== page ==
“More Steve Krug!”
Chapter three of this book gave a lot of basic information people tend to forget about. I often hear the phrase “Don’t reinvent the wheel!” and it was perfectly illustrated in this book. There are so many things we have come to expect as users that we as designers forget to design for a user. If the wheel must be used, you can totally pimp your ride, or customize the conventions that you are using. Hierarchy was also highlighted. The separation of important information and the grouping of like elements have become something we as users demand, and if we don’t get it within a few clicks, next website up! There was a lot about keeping things at a scan-able level and easy to recognize and use. Limiting the amount of noise you display on the page keeps a user comfortable and makes things easier to digest. Think about information consumption, while the user is scanning the website, try and make everything as consumable as possible.
Clicking to figure out a website isn’t as difficult as some people make it out to be, and then again, if I can’t get to the content I want i say ffff it, hit the back button (most commonly used button I hear) and scroll to the next article that peaks my interest. With so much content out there, it doesn’t hurt to have it labeled or organized in a way where people can mindlessly figure it out, because that is what we like!
my concept statement
Trying to figure out what to do in this world can be pretty difficult but if it makes you happy I think you are on to a pretty good start. After spending a lengthy amount of time trying to find his way, dominic capcino finally found something that can make him happy and keep him from eating his arm.
Currently enrolled in the Art Institute of Seattle, he looks forward to each class and all of the associated doodles and designs that come with the classes, required or not. His eagerness to learn about anything and everything makes this guy just the person youlll need for a creative mind.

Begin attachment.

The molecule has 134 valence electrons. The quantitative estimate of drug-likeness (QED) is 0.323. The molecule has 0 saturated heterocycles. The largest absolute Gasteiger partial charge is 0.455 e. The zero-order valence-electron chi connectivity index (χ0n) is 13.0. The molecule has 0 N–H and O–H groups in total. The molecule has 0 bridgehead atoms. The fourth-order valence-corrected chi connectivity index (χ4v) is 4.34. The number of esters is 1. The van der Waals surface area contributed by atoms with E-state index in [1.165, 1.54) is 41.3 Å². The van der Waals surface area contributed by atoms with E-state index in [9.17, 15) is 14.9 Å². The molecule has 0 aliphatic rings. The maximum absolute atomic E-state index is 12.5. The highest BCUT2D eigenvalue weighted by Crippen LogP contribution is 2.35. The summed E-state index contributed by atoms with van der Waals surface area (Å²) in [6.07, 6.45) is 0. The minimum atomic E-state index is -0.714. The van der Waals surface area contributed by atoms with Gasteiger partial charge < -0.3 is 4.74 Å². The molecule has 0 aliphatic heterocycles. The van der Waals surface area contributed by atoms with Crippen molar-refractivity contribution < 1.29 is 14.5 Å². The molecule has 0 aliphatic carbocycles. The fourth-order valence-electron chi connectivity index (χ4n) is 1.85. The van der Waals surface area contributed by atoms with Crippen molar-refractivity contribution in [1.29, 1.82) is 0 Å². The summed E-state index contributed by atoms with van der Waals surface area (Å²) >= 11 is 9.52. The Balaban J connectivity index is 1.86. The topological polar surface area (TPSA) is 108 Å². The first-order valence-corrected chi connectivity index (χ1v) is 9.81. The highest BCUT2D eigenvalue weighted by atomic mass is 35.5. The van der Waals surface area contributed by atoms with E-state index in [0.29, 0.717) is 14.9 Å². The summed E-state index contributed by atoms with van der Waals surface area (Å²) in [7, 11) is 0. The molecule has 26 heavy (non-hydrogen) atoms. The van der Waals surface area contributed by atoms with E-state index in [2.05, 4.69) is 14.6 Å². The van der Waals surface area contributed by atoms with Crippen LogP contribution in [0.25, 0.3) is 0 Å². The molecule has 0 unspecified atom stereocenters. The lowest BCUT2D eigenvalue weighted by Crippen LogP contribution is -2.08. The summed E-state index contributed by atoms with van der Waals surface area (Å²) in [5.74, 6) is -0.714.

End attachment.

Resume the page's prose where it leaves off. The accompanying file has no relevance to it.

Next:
Oh boy. Here is a site that i think does a few things well. It doesn’t go too much outside of the boundaries as far as page layout, but it looks like it is all drawn on the screen! I think this is a wonderful way to incorporate a personal style into a portfolio, and it definitely appeals to a certain audience. Most of the navigation is simple enough to click through, with the average user being quite capable of navigating around the site. A lot of the projects are presented in the standard picture in shape display, with about 5 pictures of work for each project. I don’t think this site has too many detractors, other than the fact that it may not be as professional as some people or clients would like.
Elliot Lepers is a French designer that deals mostly in web design. When I first visited the website, i went through it not know any french. After going through most of it, i still didnt know any french, but it was amazingly easy to navigate the website, even with a side scrolling main feature. The showcase of projects is nice with a hover over option of naming the project an placing an opaque screen over the picture. There are links to the projects on each page with almost no pictures. This could be good or bad, depending on if the person perusing the site is willing enough to go to another website. Overall, the text is easy to digest and everything seems like it was crafted with care.
Another foreign designer! Gummisig is a Icelandic designer that is trying to make the web look pretty. I like this website because it takes elements of what i would like my site to look like, although i do not agree with all of the choices made by this designer for the website. I feel like some of the text, although legible, is not readable and can be related to a tennis match. The overall mood of this website is young and vibrant with a little edge to it. One thing i really like is the amount of pictures that show of the designers work. When someone is looking at your work without you being there, i feel pictures are almost a necessary item.